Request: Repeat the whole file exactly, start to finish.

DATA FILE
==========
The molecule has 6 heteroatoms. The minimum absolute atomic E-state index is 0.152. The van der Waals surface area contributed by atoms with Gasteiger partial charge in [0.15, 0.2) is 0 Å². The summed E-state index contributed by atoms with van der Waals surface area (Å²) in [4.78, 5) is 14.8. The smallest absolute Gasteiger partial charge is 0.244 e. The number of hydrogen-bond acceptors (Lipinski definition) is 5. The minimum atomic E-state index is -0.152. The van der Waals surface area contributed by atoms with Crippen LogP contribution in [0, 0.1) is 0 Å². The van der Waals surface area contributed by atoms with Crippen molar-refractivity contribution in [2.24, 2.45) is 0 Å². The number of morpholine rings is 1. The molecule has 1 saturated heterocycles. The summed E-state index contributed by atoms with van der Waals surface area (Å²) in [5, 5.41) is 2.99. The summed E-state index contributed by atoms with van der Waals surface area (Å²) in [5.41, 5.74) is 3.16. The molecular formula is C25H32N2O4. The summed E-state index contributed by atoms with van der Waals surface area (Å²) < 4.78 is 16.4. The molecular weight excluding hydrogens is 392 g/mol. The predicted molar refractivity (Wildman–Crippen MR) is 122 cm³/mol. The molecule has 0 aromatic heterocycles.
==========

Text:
The molecule has 6 heteroatoms. The minimum absolute atomic E-state index is 0.152. The van der Waals surface area contributed by atoms with Gasteiger partial charge in [0.15, 0.2) is 0 Å². The summed E-state index contributed by atoms with van der Waals surface area (Å²) in [4.78, 5) is 14.8. The smallest absolute Gasteiger partial charge is 0.244 e. The number of hydrogen-bond acceptors (Lipinski definition) is 5. The minimum atomic E-state index is -0.152. The van der Waals surface area contributed by atoms with Crippen LogP contribution in [0, 0.1) is 0 Å². The van der Waals surface area contributed by atoms with Crippen molar-refractivity contribution in [2.24, 2.45) is 0 Å². The number of morpholine rings is 1. The molecule has 1 saturated heterocycles. The summed E-state index contributed by atoms with van der Waals surface area (Å²) in [5, 5.41) is 2.99. The summed E-state index contributed by atoms with van der Waals surface area (Å²) in [5.41, 5.74) is 3.16. The molecular formula is C25H32N2O4. The summed E-state index contributed by atoms with van der Waals surface area (Å²) < 4.78 is 16.4. The molecular weight excluding hydrogens is 392 g/mol. The predicted molar refractivity (Wildman–Crippen MR) is 122 cm³/mol. The molecule has 0 aromatic heterocycles.